The BI Weekly 5 is a collection of tips, news and data affecting the boating industry this week. Be sure to look for the BI Weekly 5 every week on BoatingIndustry.com.
1. Senate passes Sportsmen’s Act provisions as part of Energy Reform Bill
Several important goals of the recreational fishing community have been passed as part of this year's energy reform bill, the American Sportfishing Association reported.
The U.S. Senate approved amendment No. 3234, offered by Sens. Lisa Murkowski, R-Alaska and Maria Cantwell, D-Wash., which consisted of several provisions found in the Bipartisan Sportsmen’s Act of 2015.
Included in the final bill were:
- Authorizing the National Fish Habitat Partnership program
- Requiring certain public lands to be open for recreational fishing and hunting unless specifically closed through an open and public process
- Requiring a portion of Land and Water Conservation Funds be made available for the improvement of recreational access to federal lands
- Reauthorizing the Federal Land Transfer Facilitation Act
- Reauthorizing the North American Wetland Conservation Act
2. Canadian outboard shipments up in March
NMMA reports that through March, wholesale shipments of outboard engines in Canada for NMMA’s control group of manufacturers were up 16 percent year over year for a rolling 12-month period. Corresponding dollars were up 29 percent and warranty card registrations were up 4.2 percent.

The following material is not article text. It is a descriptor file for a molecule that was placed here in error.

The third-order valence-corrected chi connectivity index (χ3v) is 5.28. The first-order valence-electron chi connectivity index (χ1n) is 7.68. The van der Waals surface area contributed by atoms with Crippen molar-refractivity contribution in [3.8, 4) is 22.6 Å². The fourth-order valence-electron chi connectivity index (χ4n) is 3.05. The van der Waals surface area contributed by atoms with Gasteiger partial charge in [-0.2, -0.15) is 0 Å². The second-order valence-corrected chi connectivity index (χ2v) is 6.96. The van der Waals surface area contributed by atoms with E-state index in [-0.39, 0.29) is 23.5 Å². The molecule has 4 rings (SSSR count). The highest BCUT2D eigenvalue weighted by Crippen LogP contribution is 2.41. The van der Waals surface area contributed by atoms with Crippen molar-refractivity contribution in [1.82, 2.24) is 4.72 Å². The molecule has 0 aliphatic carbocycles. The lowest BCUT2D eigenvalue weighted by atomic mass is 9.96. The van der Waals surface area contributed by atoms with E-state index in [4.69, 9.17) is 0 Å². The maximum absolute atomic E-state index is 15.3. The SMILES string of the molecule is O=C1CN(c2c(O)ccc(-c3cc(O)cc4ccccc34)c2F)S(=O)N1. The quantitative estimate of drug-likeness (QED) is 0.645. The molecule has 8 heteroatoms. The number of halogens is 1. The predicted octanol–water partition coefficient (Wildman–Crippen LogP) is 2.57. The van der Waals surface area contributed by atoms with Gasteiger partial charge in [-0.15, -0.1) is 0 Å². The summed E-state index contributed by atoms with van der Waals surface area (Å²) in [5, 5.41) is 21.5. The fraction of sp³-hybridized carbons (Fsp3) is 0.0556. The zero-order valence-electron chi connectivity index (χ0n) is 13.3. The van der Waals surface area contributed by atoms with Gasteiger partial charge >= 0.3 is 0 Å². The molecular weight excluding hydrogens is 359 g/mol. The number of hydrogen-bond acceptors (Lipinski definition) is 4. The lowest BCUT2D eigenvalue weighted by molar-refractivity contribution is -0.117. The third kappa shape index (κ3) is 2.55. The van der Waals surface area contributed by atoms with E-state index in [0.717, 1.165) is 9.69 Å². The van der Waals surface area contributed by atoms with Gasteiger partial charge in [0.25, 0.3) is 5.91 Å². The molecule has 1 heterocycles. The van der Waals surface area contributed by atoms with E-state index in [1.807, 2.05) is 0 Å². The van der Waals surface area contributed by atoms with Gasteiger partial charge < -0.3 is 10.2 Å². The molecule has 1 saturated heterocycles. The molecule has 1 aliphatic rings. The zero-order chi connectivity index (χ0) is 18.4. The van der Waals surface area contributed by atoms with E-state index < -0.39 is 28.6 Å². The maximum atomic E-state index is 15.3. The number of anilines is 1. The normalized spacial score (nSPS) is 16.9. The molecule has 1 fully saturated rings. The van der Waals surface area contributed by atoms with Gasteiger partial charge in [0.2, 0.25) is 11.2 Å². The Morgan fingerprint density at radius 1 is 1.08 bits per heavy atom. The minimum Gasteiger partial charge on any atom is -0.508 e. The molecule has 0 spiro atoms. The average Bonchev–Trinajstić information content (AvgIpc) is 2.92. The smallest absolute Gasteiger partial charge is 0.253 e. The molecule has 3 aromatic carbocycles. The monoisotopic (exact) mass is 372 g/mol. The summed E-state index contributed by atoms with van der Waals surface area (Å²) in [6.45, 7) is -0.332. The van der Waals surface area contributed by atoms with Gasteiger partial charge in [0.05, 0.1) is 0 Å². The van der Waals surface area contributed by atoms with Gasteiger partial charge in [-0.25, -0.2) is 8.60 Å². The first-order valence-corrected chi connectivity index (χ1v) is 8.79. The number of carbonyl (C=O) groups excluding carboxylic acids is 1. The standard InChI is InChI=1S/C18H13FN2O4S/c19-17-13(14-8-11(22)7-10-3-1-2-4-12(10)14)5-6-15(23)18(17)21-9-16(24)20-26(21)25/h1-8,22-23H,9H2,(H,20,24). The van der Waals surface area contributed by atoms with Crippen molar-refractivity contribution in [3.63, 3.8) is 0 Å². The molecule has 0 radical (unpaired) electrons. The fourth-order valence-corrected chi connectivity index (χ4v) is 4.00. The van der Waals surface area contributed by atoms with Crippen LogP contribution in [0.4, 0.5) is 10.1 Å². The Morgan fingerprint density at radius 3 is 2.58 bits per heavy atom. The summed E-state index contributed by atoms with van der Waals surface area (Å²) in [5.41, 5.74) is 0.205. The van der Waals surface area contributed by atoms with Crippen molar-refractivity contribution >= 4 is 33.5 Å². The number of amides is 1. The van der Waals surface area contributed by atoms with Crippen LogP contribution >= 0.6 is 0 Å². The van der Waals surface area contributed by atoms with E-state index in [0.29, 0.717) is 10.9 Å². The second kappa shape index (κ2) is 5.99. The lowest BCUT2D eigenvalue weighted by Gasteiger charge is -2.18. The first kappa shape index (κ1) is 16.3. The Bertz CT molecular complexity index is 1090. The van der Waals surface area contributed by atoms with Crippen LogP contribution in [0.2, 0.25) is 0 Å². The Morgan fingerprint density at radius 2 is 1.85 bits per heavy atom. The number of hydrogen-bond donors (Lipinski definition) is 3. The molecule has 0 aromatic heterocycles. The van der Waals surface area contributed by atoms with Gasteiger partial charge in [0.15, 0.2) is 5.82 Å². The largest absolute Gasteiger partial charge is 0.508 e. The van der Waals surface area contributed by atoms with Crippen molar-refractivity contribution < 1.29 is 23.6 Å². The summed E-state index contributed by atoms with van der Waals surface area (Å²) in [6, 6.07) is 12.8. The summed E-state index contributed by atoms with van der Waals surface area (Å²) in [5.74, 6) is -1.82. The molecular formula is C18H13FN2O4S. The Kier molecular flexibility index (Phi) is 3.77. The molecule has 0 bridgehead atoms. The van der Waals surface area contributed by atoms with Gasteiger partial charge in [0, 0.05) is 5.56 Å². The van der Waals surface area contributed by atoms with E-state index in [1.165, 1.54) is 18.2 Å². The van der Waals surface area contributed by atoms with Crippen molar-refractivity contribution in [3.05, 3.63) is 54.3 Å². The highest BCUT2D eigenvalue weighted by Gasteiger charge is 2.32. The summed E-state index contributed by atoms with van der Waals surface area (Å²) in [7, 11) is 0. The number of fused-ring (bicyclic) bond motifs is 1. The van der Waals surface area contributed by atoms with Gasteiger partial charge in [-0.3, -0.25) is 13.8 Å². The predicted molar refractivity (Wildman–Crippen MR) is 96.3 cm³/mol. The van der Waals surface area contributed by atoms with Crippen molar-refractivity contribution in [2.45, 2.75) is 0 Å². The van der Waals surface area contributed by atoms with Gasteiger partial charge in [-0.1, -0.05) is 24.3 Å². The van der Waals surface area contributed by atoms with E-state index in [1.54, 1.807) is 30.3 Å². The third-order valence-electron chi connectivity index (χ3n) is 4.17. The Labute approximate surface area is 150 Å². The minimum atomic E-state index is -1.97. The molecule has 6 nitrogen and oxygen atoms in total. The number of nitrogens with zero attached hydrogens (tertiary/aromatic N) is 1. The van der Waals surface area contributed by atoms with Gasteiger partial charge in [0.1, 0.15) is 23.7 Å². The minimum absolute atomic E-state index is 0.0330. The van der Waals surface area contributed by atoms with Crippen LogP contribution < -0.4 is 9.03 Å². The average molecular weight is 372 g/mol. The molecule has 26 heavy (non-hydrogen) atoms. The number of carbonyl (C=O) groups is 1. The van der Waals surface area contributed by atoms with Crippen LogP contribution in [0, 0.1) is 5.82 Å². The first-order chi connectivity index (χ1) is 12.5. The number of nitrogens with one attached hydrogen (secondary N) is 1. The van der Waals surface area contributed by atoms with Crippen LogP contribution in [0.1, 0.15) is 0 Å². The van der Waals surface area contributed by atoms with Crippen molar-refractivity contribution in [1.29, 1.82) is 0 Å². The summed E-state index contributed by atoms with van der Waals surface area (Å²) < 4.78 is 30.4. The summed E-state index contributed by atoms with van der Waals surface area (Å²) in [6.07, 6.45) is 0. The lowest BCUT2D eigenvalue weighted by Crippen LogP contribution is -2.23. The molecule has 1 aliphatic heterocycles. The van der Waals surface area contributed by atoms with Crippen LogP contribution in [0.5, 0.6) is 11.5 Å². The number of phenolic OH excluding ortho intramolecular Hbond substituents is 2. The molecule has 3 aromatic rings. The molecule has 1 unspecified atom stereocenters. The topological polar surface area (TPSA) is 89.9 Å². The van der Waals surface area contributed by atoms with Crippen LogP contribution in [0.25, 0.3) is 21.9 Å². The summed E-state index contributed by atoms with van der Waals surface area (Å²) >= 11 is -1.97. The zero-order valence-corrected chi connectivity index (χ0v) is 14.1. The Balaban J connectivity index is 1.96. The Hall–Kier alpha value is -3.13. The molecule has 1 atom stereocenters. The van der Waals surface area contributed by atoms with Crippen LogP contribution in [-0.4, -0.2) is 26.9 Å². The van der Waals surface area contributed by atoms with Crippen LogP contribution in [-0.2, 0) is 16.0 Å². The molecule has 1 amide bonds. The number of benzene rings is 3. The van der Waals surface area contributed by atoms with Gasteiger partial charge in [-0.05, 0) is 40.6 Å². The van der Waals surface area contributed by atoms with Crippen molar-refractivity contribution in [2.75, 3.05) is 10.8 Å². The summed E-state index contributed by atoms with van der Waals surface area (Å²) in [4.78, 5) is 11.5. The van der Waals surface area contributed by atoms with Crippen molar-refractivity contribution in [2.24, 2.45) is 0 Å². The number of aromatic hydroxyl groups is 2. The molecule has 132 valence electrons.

3. Marina renovation at Miami show site proving controversial
Plans to renovate the redevelop Miami’s Rickenbacker and Marine Stadium marinas on Virginia Key, site of the Miami International Boat Show, has prompted protests and allegations of mistakes in the bidding process, the Miami Herald reported.
According to the paper, the city's leaders wants to redesign the area as a "high-grossing destination."
The city's top administrator has endorsed a $100 million plan by RCI Group to tear down much of what exists on the site’s 10-acre upland and build the Virginia Key Harbour & Marine Center. The project would include improved storage facilities, restaurants and more.
4. Everything you think you know about interruptions is wrong
Contrary to popular belief, interruptions make you more efficient, not less, Fast Company says.
That's according to two recent studies, where researchers said they believe that when workers are aware of interruptions that could potentially slow them down, they develop strategies to compensate or even overcompensate. In other words, because you know you might be interrupted, you'll work faster on the task at hand.
5. 6 Instagram tools to improve your marketing
Want to take your Instagram marketing to the next level?
In this article, Social Media Examiner offers six tools to help you do just that.